This entrance porch is sure to last and be utilized daily for generations to come.

Birch Island Timber Frame Porch

This 16’x10′ timber-framed porch took a challenging site and turned it into a work of art. The bedrock outcrop in front of the front door meant that the porch had to turn 90 degrees. Luckily, using a timber framing method allows you to do pretty much anything you want!


We built it using mostly a square-rule layout system and scribed in the live-edge collar ties.


The porch is made of all Eastern White Pine and the collar ties are Ash. The Ash logs was destined to be cut into firewood, but we up-cycled them to this use.

The outside corner has a cool roof member called a dragon beam: that’s the piece that the hip rafter lands into. The compound joinery on this project was fun, it all went together like a glove.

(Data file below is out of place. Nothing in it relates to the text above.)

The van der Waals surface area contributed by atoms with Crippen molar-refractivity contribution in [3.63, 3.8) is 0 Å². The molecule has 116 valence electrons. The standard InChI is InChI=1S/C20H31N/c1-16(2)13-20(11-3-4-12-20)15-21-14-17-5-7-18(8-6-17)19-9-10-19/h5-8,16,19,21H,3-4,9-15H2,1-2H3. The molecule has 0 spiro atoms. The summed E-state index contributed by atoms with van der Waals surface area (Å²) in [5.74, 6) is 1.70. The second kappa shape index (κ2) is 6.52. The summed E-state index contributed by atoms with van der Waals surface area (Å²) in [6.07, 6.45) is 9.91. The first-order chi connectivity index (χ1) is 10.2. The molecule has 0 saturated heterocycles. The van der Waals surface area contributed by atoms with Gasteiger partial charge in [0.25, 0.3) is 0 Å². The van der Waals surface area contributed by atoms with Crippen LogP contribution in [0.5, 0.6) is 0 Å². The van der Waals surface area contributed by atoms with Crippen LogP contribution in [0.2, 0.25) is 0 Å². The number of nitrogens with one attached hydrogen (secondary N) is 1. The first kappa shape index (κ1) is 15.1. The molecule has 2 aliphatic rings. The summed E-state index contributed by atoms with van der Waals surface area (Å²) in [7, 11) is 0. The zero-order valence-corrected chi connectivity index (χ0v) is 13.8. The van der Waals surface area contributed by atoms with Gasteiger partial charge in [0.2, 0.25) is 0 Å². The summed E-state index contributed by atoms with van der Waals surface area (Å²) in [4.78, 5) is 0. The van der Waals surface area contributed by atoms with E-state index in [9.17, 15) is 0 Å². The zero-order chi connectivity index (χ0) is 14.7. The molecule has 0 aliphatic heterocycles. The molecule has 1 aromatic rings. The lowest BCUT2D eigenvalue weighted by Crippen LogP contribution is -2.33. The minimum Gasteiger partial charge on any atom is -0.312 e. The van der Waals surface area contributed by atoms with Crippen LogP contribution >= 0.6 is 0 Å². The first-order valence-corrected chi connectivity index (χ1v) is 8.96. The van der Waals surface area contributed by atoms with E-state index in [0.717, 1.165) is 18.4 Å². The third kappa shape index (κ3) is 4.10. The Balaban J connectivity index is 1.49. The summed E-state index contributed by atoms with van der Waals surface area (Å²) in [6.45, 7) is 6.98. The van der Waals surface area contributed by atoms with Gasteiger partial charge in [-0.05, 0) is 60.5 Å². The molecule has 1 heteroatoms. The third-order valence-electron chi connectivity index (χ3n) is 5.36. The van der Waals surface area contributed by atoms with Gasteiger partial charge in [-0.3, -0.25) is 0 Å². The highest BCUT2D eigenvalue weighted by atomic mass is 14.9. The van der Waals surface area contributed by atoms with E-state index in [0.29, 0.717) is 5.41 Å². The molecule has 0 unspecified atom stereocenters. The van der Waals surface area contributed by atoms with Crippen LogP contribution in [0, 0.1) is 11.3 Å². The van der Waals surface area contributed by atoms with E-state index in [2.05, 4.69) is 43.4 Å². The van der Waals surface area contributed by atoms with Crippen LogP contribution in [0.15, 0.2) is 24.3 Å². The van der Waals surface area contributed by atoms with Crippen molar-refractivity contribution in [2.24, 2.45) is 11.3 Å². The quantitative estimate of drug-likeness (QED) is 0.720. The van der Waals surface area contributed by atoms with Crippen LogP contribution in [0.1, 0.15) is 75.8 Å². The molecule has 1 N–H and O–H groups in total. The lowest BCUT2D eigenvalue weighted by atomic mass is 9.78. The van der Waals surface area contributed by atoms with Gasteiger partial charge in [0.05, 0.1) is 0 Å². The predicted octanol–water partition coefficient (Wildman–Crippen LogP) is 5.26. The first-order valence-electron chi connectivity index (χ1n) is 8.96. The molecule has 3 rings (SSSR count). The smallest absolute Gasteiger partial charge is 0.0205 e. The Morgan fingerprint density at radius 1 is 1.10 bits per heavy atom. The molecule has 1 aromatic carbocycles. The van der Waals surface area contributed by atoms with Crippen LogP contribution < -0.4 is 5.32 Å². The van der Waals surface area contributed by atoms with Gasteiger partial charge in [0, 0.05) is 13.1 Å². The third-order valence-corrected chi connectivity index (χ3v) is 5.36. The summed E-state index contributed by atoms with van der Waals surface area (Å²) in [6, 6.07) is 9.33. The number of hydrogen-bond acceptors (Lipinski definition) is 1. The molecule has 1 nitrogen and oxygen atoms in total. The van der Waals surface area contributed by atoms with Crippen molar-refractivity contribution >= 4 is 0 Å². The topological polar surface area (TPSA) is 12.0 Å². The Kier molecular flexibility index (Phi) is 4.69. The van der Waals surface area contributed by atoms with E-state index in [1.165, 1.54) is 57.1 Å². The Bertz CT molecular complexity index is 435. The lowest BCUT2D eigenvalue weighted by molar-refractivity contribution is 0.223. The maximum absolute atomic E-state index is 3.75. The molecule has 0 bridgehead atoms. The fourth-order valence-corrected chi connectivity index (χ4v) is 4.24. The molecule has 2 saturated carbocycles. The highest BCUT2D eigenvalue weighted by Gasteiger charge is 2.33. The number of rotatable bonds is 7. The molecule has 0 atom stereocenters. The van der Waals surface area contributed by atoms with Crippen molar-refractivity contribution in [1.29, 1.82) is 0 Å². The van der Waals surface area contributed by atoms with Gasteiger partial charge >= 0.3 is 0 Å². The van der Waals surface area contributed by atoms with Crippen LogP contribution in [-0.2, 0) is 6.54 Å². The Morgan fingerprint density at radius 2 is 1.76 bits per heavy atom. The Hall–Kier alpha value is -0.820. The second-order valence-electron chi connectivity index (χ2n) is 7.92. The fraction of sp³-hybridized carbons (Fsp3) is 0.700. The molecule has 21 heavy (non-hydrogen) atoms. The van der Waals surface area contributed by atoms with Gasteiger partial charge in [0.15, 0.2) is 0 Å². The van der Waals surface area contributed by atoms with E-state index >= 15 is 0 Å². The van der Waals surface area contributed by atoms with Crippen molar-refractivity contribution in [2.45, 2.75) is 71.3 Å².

Cedar Deck

This multi-tiered 700 square foot cedar deck took over a year to plan and organize. The first thing was to source the perfect cedar trees and to mill the slabs for the railing. Then, we had to find and peel by hand over 300 balusters. This was no small task! Once we started work on-site, it went quickly, and the project was complete on time and on budget, as always. All the cedar came from the Island. The result: a lovely deck for the owners to enjoy for years to come. Check out the video to see how we did it!

Ceremonial Building on McLean's Mountain